I never thought that bombing, grenades, and warships had been used in wars in Africa prior to the 20th century. Little did I know that it had been in use in the 19th century, during the European invasion of Africa that is known as the scramble for Africa. Today we will talk about the first bombings on Cameroonian soil which occurred on 22 December 1884, when Germans on warships SMS Bismarck and SMS Olga bombed Hickory Town (Bonabéri) in Cameroons Town (modern-day Douala). What might have caused these bombings by German forces on Cameroonian soil, long before the area was ever known as Kamerun?
Well, when the 12 July 1884 Germano – Duala Treaty was signed between the representatives of the Jantzen & Thormählen firm and some of the Douala kings, King Ndumbé Lobé Bell and King Akwa, it was not a unanimous choice among the locals. As a matter of fact, most of the population was against the treaty, and sided with Kum’a Mbappé also known as Lock Priso, King of Hickorytown. The other kings had signed treaties ceding their lands to the Germans without consulting with the others. Kum’a Mbappé refused to sign the treaty. On that fateful day, when the Germans raised their flag in Hickory Town, after raising it in Joss Town, Kum’a Mbappé reacted by writing to the German consul: “Pull that flag down. No man buy we. They want to give us plenty dash, we tell them no. Leave us free and not make us plenty trouble.” The Germans, of course, did not heed the warning, and Kum’a Mbappé ordered the flag to be taken down and the mast ripped apart, a German merchant was killed in the fightings that ensued.
Kum’a Mbappé and his people courageously resisted and defeated the German army. The Germans were outnumbered. After this defeat, German consul Max Buchner wrote to Germany to send troops with real armament, cannons, bombs, grenades, in order to level out Hickory Town and kill Kum’a Mbappé who was a thorn on his side.
Opposition to German rule followed the annexation of July 1884. Lock Priso still favored the British and staged a rebellion in December 1884. Around this same time, King Bell faced off against his own people, who were largely opposed to the German rule. Bell then found himself up against the other Duala chiefs in the Duala War, which was fought over the killing of a Bonabéri Duala and Bell’s alleged refusal to share his profits with the other sub-lineages. Germans played the competitors against one another – this is a classic technique used by Europeans: divide-and-conquer. They supported the weaker King Bell to counter the powerful King Akwa.
From December 20th – 22nd, Commander Eduard von Knorr sent by Berlin decided to intervene immediately, and sent ashore a landing party of some three hundred men from warships SMS Bismarck and SMS Olga to arrest the leaders of the anti-German tribes and destroy their villages. The troops from SMS Bismarck that went ashore and landed north of Hickorytown, while the men from SMS Olga went ashore south of the village. The Germans fought their way into the town, forcing the local forces to retreat into the mangrove forest, where they could not easily be pursued. While this operation was underway, Knorr received word that other hostile locals had attacked the trading post operated by Jantzen & Thormählen in Joss Town and had captured the company’s local manager. Knorr sent SMS Olga upriver to shell enemy positions, and on 22 December, the landing parties returned to their ships, having lost one man killed aboard SMS Olga and eight men wounded between the two ships. German sailors descended on Bonabéri, and burnt the city down; the deluge of fire was endless and lasted several days. They also stole the princely bow or Tangué from Kum’a Mbappé’s ship, considered the symbol of the Belé-Belé people (people of Hickory-Town): the Tangué is a sort of a bow, carved and personalized, sort of a pennant that identifies a king among the people of these water tribes. The German consul Max Buchner wrote in his war diary,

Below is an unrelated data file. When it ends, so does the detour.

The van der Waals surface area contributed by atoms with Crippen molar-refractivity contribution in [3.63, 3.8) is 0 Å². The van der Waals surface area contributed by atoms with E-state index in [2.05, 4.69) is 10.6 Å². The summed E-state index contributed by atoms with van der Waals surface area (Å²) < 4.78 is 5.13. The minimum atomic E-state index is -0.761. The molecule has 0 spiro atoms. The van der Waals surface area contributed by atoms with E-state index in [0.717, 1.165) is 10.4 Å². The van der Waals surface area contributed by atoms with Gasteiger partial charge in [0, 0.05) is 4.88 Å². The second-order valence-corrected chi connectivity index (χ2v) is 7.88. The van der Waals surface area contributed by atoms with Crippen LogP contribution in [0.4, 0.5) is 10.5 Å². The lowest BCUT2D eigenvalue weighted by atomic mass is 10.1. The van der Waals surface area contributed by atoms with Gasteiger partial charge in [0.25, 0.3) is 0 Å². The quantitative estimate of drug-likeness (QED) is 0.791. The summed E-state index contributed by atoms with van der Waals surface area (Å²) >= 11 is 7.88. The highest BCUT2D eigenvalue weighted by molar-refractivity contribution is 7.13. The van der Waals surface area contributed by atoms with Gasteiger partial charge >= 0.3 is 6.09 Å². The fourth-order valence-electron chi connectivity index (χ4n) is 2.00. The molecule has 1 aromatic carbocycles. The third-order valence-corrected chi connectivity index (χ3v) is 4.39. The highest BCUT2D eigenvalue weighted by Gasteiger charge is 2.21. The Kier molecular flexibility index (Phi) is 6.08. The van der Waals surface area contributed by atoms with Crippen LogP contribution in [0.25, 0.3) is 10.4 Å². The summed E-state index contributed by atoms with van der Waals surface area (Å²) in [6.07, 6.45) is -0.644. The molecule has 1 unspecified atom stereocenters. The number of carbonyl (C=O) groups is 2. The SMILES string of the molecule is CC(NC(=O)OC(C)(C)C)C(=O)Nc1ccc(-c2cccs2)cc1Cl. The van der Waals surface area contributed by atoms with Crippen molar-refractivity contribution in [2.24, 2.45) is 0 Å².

“Lock Priso’s palace is plundered, a colorful and striking image. We set it on fire. But I have asked all the houses to be inspected before to find ethnographic treasures. My main booty is a great wooden carved work, the princely bow (tangué) of Lock Priso, which will be sent to Munich.” [“Le palais de Lock Priso est mis à sac, une image colorée et saisissante. Nous y mettons le feu. Mais j’ai demandé avant d’inspecter toutes les maisons pour trouver des trésors ethnographiques. Mon butin principal est une grande œuvre sculptée en bois, la proue princière (tangué or tangu’a bolo, in Duala language) de Lock Priso, qui sera envoyée à Munich.”]
After several days of fighting, the German army won because of their superior arms, and also the help sent by other Duala kings. Negotiations went on, and a peace treaty (i.e. a treaty acknowledging defeat) was finalized on 13 January 1885, forcing Kum’a Mbappé to accept German rule in Hickory Town. This hero of Cameroonian resistance, passed away in 1916.
The symbol of the Belé-Belé people, the Tangué, was only returned over 100 years later, after tireless work from one Kum’a Mbappé’s grandsons, Prince and professor Kum’a Ndumbe III and others. To learn more, please read the book Kum’a Mbappé Bonabéri 1884 Liberté! by Enoh Meyomesse, and visit the website of this proud descendant of Kum’a Mbappé, Prince Kum’a Ndumbe III at AfricAvenir.
One thought on “German Warfare in Africa: 1884 Bombings in Kamerun and The Defiance of Kum’a Mbappé”
This was a surprise to me, too. I wasn’t aware that those things were used in wars before the 20th century. It’s a shame that the Scramble for Africa even happened to begin with. The Cameroonians much let alone the Africans as a whole deserved so much better.